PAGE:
Friday, 3 May 2013

A ride to a Sri Lankan temple

Abridged version published in July-August issue of Wanderlust magazine.

 “You like to go for a ride?” Raja asks.
I peer into the open-sided shed to see Raja’s mean machine gleaming red in the dimming light. The New Lion is Raja’s pride and joy and he’s keen to show it off.
Earlier I had visited the ancient civilisations of Anuradhapura and Polonnaruwa, marvelling at the soaring columns of stone, the carved moonstones, the crumbling temples and the giant Buddhas carved out of rock faces.
At nightfall, my Sri Lankan hosts and I had visited the great stupa of Anuradhapura, taking 10 minutes to circle its perfectly rounded circumference. We’d relished the coolness of the stone beneath our bare feet in the sultry evening as we lit oil dishes and incense sticks and offered up perfumed Jasmine. All around us ghostly worshipers floated by in swathes of white. On the steps, a female priest preached to a group of followers who listened with rapt attention. Above orange-robed monks provided a splash of colour in an otherwise white and sky-black world.
 At dawn, we’d driven past blood-red lakes carpeted with lily pads. When I awoke, we were somewhere deep in rural Sri Lanka, bumping along a canal road, the riverbed dried out but for patches of muddy water now the sluice gates were closed. Still families bathed in the remaining stretches of water or thrashed laundered clothes on rocks. Once, a kingfisher flew across the canal before disappearing into the rainforest, while egrets stood like graceful ornaments on the water’s edge.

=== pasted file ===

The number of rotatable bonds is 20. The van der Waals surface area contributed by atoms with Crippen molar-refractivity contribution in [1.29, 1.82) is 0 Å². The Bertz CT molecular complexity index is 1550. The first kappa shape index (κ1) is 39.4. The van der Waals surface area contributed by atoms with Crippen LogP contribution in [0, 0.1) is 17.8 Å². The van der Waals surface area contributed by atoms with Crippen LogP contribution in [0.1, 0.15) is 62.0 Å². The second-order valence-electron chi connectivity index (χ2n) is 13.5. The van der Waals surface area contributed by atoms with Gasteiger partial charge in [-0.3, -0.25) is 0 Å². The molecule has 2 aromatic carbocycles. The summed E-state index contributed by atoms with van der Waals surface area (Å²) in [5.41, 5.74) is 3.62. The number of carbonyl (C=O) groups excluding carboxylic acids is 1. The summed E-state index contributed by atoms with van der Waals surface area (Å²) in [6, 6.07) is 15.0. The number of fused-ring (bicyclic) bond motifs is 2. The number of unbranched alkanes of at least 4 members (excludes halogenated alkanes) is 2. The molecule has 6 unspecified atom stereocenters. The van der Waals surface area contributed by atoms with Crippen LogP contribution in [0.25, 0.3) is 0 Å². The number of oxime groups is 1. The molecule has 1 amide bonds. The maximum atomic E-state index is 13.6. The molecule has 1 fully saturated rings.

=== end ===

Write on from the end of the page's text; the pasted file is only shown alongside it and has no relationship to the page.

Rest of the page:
Eventually we’d reached the small hamlet of houses owned by Raja and his brothers. I’d eaten oil cakes with tea, showered in the garden in a bathing cloth and brought out the whole neighbourhood who came to gawk at the pale-faced westerner racing the lane on a child’s bike.
Now Raja drags out his mean machine, the vehicle that has transformed his life: a three-wheeler tractor.  No longer does he need to harvest the paddy fields with a scythe. Forget the ancient civilisations - this is progress.
“Come, Madam Helan. We go!” Raja’s children, nieces and nephews cry. The fathers gather round in their western, collared shirts and patterned sarongs, smiling encouragement. The wives nod emphatically. 

Raja’s son jumps onto the trailer, sweeping it out with a broom for the foreign visitor. “Climb on,” the cousins implore me, pulling me up. The trailer is crammed with shouting, giggling children. Someone waves a giant tortoise in my face and we’re off, puttering along the jungle-edged lane in the dusky evening.
We arrive at the village square as night falls. The school is in darkness but light is radiating from the temple. Inside garish statues retell the story of Buddha’s journey to enlightenment: encounters with an old, a sick, a dead and a holy man.

Outside again, one of the children runs across the dusty square to switch on the lights surrounding the Buddha shrine. Bulbs flash on and off, but Raja’s revving the engine - it’s time to go home.